2003-2004 Academic Year

Internship Creates Connections for Life

Pitzer College senior Vicenta Arrizon spends summer with Congressional Hispanic Caucus Institute in Washington, D.C.

October 10, 2004
Summer is usually reserved for leisure for most students. Vicenta Arrizon, however, is not the typical student. She is devoted, much like other Pitzer College students, to using her time to further her work for social justice.

Vicenta Arrizon standing on the Capitol stepsVicenta, a senior focusing on political studies and economics, channeled her dedication into an internship this summer with the Congressional Hispanic Caucus Institute in Washington, D.C. The Institute was established in 1978 as a non-profit, non-partisan educational organization dedicated to developing the next generation of Latino leaders.
“The internship brought together Cubans, Puerto Ricans, Colombians, Mexicans and others and opened us to the fact that we’re still a minority because our constituent groups are segregated with no unifying voice,” Vicenta said.

“Census data show that Latinos are the largest minority group with the fastest growth rate in the U.S.,” Vicenta said. “The challenges facing us are low high school graduation rates, careers for Latinos, and voting issues. The Institute is focused on these issues. For the first time in my life I was surrounded by other Latino students who want to bring about change.”

Vicenta worked closely with Linda Sanchez, a Democrat who represents the 39th Congressional District. Sanchez also serves as the legislative director on the Judiciary Committee in Washington.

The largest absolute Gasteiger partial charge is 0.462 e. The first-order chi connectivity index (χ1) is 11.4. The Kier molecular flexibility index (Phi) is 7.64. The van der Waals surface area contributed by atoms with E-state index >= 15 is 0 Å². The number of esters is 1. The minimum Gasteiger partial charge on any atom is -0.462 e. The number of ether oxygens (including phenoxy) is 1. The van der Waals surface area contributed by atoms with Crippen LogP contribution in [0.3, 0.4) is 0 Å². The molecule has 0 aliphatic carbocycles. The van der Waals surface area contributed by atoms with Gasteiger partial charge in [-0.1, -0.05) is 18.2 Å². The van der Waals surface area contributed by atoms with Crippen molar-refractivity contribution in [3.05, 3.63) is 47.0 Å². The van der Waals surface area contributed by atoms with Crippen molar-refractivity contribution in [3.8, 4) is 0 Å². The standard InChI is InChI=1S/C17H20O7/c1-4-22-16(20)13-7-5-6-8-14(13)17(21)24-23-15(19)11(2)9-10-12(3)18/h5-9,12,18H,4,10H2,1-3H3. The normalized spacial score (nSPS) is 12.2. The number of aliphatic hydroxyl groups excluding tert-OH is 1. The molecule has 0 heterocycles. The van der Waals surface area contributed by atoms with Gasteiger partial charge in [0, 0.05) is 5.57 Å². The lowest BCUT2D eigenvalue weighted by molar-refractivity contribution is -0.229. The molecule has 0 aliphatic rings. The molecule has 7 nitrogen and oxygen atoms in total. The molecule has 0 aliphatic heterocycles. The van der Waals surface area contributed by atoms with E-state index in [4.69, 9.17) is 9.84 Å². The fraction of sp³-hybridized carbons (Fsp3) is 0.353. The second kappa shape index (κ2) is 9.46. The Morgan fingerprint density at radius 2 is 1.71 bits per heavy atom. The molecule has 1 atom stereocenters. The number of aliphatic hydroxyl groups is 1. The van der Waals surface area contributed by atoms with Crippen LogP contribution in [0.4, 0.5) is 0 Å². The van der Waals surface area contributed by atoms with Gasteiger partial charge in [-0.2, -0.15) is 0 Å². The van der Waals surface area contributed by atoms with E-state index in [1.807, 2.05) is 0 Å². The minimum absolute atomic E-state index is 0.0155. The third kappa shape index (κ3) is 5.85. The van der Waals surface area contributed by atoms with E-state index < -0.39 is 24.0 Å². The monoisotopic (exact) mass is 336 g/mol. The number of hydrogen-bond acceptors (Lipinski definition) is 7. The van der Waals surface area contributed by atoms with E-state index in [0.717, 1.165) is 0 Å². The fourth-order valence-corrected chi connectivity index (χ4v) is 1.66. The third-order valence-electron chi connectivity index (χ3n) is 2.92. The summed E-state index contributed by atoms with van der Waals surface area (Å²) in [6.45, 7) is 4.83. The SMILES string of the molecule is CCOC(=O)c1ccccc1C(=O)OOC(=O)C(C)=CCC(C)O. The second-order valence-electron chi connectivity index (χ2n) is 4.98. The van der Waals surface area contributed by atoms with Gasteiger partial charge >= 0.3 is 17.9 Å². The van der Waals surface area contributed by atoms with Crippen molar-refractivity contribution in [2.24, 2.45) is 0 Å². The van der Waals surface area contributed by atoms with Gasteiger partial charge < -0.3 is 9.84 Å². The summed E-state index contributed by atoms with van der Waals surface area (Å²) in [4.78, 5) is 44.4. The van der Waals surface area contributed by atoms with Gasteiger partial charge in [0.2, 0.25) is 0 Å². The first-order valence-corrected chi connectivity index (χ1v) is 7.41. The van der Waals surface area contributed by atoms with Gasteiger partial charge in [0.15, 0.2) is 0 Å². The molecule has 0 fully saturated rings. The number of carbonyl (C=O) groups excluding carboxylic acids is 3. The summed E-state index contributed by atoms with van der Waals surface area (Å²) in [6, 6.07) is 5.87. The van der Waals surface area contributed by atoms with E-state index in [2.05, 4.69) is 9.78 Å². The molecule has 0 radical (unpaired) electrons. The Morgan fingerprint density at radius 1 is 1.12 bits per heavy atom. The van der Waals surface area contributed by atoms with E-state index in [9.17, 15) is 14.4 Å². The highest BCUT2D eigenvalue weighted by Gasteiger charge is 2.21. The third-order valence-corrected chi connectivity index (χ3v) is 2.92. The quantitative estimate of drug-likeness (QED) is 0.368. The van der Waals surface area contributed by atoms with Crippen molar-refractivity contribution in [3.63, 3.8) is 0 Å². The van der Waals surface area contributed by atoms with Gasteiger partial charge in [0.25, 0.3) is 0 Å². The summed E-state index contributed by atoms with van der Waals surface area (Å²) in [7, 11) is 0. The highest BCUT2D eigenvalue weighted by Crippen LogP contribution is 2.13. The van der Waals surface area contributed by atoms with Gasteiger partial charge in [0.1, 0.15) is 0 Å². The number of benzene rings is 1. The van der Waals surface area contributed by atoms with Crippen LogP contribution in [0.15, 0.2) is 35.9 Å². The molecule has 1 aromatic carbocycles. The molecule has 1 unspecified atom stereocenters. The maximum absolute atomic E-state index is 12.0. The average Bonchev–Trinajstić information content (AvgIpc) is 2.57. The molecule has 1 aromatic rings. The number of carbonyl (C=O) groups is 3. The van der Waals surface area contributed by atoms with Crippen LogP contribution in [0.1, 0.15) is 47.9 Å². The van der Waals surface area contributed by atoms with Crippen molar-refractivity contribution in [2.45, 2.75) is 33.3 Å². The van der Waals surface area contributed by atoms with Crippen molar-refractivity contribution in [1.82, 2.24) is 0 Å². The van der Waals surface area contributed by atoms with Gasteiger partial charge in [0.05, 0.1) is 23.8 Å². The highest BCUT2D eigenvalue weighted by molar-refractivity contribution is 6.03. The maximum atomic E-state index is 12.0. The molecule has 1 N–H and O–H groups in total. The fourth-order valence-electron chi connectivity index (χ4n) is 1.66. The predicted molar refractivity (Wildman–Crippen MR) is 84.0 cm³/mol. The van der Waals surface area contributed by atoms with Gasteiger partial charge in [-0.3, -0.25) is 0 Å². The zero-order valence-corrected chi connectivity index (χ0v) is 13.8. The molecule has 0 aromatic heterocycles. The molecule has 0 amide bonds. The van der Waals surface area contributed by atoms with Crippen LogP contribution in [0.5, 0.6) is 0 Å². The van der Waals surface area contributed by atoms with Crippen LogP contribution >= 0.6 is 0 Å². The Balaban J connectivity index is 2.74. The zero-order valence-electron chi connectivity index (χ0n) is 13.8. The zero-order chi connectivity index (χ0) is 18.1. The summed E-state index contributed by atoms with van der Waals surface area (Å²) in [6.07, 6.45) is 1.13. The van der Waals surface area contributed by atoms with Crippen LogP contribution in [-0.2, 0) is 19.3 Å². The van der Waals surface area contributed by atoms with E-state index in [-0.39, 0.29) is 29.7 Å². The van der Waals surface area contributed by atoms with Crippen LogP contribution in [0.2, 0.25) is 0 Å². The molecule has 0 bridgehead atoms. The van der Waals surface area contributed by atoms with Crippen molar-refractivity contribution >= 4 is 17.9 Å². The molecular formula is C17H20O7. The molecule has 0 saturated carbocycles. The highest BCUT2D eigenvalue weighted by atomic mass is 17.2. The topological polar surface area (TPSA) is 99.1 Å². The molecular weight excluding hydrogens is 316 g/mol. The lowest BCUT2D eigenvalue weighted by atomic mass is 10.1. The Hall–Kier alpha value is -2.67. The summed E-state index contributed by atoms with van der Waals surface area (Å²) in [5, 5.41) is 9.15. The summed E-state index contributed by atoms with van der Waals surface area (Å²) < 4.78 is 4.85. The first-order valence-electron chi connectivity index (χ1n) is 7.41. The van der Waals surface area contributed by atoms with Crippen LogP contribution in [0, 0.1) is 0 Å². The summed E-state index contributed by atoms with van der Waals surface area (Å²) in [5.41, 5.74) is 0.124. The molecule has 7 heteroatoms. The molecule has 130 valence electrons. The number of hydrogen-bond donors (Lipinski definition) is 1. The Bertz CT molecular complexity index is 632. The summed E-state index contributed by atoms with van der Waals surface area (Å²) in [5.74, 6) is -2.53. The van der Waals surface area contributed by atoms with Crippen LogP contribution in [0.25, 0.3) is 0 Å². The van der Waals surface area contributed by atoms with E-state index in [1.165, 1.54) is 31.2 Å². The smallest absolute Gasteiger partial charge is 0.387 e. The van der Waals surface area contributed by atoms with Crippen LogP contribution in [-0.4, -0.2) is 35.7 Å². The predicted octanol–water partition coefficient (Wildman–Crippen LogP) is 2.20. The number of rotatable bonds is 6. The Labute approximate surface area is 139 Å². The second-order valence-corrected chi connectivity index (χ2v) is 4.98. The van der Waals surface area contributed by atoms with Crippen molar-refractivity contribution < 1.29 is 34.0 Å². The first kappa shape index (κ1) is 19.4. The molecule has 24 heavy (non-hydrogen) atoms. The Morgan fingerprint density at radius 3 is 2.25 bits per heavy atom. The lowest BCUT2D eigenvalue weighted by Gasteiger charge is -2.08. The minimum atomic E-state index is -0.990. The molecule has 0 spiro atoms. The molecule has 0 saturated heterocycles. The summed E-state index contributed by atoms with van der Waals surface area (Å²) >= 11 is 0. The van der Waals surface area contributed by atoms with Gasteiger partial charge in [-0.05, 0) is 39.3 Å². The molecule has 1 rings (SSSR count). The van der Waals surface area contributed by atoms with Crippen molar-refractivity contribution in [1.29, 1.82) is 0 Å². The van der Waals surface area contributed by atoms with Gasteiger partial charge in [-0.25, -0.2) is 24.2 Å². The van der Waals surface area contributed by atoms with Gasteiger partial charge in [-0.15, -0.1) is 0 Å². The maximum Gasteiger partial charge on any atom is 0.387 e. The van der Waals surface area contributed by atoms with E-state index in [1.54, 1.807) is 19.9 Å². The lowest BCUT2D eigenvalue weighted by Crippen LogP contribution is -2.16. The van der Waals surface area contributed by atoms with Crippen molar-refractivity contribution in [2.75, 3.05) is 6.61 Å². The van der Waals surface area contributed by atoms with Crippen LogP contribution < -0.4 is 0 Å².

“I experienced first-hand how a bill becomes a law and all of the hard work that goes into crafting the legislation,” Vicenta said. “Another of my responsibilities was to write letters to Sanchez’s constituents. I wrote nine to 10 per week in response to citizens who had written Sanchez in support of legislation or to request action in the district.”

In addition to connecting with constituents, Vicenta made important connections with other interns.

“These people will be my friends for life,” she said. “They are people I can talk to about my options and with whom I can share my experiences.”

Latino students at Pitzer should take political science classes to gauge whether they are interested in the internship.

“You should apply at the beginning of your sophomore year. Start by looking at the process and check out the Web site (http://www.chci.org/). Interested students should also call the Institute with any questions they may have about the internships. And get involved in the community because it demonstrates that you want to make a difference,” Vicenta said.

Now that she’s back at Pitzer for her final year, Vicenta said she is beginning to gear up to apply for law school and fellowships with the California State Senate. Outside of class she still has an active interest in volleyball, serving as the assistant varsity coach at the Webb Schools in Claremont.

Vicenta’s next goal is to take an active role at the Pomona Day Labor Center.